When you are combing kinky curly or coarse hair you have to part it into sections and start combing from the bottom and slowing work your way up to the root verses combing your hair from the root to the tip. This makes working the knots out a painless and an easier process. You also get to keep more hair on your head, instead of losing it to the comb. Spraying water on your hair with a water bottle also works wonders when you are combing your hair out.
When you are braiding coarse hair you have to be careful not to make the braids too tight. If the braids are too tight you will notice small bumps around the root of the braids developing, the hair will start to snap at the root causing breakage.
WEAVES & EXTENSIONS
Weaves and extensions maybe used a great deal in the African American community because they allow you to have a new and different look without altering your real hair, but they can also damage coarse hair. How? Weaves and extensions tend to pull, thin out and eat out the root of the hair over time because the fake hair is putting tension on the hair follicles. Certain methods used to install weaves do more damage than others. For instance a clue in weave can rip the persons real hair out of their head along with the weave if not put in properly or removed properly.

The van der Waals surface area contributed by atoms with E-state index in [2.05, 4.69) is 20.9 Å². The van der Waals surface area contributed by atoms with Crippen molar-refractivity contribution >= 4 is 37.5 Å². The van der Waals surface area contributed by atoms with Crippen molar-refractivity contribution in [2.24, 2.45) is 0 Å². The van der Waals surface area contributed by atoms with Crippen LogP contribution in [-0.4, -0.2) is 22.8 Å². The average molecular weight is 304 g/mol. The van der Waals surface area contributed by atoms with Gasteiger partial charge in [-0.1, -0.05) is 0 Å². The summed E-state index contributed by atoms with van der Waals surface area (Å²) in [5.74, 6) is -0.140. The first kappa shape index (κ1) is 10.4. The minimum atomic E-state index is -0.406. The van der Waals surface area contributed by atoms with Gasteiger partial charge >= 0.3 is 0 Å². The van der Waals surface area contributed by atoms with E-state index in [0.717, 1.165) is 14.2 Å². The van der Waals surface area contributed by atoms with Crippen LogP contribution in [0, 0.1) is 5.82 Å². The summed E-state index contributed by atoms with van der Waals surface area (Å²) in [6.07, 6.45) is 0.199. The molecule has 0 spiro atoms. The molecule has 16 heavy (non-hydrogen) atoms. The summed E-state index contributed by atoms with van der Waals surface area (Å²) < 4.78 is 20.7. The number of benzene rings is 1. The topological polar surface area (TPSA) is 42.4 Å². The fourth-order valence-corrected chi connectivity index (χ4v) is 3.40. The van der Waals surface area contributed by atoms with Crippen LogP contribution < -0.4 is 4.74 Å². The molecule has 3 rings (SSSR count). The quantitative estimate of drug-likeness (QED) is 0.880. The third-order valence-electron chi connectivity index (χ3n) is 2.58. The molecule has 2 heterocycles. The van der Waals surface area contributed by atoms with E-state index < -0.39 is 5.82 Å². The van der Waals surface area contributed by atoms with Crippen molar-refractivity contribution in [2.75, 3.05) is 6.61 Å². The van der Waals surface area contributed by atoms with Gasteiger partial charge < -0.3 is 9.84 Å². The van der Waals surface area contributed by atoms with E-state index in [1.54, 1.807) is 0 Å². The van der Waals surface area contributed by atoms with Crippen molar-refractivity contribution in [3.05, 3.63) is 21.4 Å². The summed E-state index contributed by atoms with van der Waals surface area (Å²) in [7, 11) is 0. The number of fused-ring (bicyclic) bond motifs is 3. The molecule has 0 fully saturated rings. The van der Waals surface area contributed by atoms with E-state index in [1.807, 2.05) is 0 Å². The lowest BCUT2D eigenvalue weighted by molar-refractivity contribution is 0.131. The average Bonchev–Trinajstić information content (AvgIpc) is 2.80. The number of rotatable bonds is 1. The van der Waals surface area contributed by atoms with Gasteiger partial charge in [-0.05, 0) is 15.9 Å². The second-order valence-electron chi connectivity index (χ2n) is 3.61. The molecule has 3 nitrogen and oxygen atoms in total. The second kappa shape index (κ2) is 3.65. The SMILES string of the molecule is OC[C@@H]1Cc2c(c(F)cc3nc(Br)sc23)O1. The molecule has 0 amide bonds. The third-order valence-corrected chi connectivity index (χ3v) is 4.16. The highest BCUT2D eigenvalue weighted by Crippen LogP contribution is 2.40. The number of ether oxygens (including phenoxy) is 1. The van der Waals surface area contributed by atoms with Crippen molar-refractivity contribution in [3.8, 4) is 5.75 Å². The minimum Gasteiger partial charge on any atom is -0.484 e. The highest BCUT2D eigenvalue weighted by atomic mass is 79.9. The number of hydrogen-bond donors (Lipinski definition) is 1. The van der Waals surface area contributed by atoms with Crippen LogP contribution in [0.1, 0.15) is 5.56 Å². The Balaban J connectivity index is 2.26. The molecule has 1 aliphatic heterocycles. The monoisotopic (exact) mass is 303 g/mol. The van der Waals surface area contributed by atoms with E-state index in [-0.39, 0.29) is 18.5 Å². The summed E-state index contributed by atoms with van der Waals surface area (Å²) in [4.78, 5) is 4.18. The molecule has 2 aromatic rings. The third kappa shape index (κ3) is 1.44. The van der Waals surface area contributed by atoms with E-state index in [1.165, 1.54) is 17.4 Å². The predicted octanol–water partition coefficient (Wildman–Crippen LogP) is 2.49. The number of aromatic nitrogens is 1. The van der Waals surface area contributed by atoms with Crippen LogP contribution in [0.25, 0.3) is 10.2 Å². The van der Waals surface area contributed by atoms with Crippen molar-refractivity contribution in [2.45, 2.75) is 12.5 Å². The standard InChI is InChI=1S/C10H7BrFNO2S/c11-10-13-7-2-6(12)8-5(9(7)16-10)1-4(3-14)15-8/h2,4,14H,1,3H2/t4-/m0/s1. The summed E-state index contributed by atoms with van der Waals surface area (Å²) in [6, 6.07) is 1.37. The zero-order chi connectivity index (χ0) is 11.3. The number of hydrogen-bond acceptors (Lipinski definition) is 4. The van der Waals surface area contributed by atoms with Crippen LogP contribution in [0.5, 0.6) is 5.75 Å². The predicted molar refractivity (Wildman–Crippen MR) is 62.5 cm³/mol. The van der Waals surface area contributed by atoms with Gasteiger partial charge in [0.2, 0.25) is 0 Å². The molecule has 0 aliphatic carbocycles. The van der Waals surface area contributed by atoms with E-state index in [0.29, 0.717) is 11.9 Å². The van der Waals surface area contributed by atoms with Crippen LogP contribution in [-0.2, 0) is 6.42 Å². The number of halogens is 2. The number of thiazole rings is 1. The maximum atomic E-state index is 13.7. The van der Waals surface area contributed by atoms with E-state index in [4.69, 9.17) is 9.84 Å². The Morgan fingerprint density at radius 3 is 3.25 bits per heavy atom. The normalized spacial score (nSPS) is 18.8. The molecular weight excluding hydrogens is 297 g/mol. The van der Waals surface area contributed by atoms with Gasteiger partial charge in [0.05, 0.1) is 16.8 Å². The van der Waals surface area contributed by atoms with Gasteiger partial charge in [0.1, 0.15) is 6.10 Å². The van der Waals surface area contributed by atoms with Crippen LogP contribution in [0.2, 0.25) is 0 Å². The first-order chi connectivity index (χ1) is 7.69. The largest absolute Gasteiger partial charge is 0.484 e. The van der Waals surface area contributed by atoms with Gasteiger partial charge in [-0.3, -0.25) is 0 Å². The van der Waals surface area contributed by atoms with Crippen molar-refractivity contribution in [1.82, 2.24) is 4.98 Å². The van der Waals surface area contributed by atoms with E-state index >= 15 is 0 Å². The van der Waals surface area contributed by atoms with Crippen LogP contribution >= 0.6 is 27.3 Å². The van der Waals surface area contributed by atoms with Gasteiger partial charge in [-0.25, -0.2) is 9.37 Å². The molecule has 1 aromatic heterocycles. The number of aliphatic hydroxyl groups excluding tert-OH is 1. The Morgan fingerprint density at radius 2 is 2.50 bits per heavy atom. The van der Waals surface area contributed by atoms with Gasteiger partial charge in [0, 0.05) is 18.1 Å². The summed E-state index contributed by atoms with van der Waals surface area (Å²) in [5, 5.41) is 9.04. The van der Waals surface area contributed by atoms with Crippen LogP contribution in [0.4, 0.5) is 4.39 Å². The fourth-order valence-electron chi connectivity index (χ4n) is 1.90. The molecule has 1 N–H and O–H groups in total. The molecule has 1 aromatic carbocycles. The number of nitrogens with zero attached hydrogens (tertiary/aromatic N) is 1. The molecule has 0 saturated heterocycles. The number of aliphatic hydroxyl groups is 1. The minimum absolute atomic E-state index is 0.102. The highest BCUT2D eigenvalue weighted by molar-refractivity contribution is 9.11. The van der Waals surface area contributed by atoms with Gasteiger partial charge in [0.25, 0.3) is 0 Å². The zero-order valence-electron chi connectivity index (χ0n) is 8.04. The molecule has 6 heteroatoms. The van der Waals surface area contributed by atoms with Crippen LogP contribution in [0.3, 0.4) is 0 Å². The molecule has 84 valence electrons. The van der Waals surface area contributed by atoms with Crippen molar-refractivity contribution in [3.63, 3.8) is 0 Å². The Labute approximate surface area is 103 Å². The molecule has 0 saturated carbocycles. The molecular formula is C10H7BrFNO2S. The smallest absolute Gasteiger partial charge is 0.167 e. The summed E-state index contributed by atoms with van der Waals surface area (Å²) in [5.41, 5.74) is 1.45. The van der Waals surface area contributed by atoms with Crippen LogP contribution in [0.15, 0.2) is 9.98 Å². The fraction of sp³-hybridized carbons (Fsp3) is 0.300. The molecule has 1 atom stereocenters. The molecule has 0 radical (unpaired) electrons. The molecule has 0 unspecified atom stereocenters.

Heat allows all women to change the texture of their hair temporarily. How? Natural curly or coarse hair can be altered to bone straight hair with a blow dryer, hot combs and or flat iron. But the use of too much heat can cause hair damage. It is important to apply heat sparingly, use products that help protect your hair from heat when you are using blow dryers and flat irons. When styling use the lowest setting on curling and flat irons.